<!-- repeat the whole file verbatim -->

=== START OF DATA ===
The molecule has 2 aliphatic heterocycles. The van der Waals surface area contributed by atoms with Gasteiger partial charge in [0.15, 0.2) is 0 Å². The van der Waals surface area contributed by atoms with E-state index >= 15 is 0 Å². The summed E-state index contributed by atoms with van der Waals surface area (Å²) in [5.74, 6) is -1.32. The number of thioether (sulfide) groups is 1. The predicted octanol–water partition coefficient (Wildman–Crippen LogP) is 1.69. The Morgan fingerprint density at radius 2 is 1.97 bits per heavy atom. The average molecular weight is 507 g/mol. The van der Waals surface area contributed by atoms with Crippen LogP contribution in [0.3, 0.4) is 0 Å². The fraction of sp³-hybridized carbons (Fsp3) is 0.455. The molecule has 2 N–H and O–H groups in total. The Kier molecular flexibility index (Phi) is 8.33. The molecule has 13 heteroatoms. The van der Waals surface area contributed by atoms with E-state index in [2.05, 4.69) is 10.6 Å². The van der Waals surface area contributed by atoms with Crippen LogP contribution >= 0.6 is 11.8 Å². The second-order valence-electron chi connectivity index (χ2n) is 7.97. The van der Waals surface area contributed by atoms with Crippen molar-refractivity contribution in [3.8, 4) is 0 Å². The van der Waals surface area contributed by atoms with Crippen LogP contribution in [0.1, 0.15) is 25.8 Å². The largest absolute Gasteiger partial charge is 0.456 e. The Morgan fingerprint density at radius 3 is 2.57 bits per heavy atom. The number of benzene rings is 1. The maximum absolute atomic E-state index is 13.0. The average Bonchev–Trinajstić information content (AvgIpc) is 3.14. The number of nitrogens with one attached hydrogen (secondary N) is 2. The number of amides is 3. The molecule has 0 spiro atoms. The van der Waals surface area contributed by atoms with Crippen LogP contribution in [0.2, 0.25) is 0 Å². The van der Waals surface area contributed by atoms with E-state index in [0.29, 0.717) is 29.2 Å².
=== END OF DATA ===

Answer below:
The molecule has 2 aliphatic heterocycles. The van der Waals surface area contributed by atoms with Gasteiger partial charge in [0.15, 0.2) is 0 Å². The van der Waals surface area contributed by atoms with E-state index >= 15 is 0 Å². The summed E-state index contributed by atoms with van der Waals surface area (Å²) in [5.74, 6) is -1.32. The number of thioether (sulfide) groups is 1. The predicted octanol–water partition coefficient (Wildman–Crippen LogP) is 1.69. The Morgan fingerprint density at radius 2 is 1.97 bits per heavy atom. The average molecular weight is 507 g/mol. The van der Waals surface area contributed by atoms with Crippen LogP contribution in [0.3, 0.4) is 0 Å². The fraction of sp³-hybridized carbons (Fsp3) is 0.455. The molecule has 2 N–H and O–H groups in total. The Kier molecular flexibility index (Phi) is 8.33. The molecule has 13 heteroatoms. The van der Waals surface area contributed by atoms with E-state index in [2.05, 4.69) is 10.6 Å². The van der Waals surface area contributed by atoms with Crippen LogP contribution >= 0.6 is 11.8 Å². The second-order valence-electron chi connectivity index (χ2n) is 7.97. The van der Waals surface area contributed by atoms with Crippen molar-refractivity contribution in [3.8, 4) is 0 Å². The van der Waals surface area contributed by atoms with Crippen LogP contribution in [0.1, 0.15) is 25.8 Å². The largest absolute Gasteiger partial charge is 0.456 e. The Morgan fingerprint density at radius 3 is 2.57 bits per heavy atom. The number of benzene rings is 1. The maximum absolute atomic E-state index is 13.0. The average Bonchev–Trinajstić information content (AvgIpc) is 3.14. The number of nitrogens with one attached hydrogen (secondary N) is 2. The number of amides is 3. The molecule has 0 spiro atoms. The van der Waals surface area contributed by atoms with Crippen LogP contribution in [0.2, 0.25) is 0 Å². The van der Waals surface area contributed by atoms with E-state index in [0.29, 0.717) is 29.2 Å².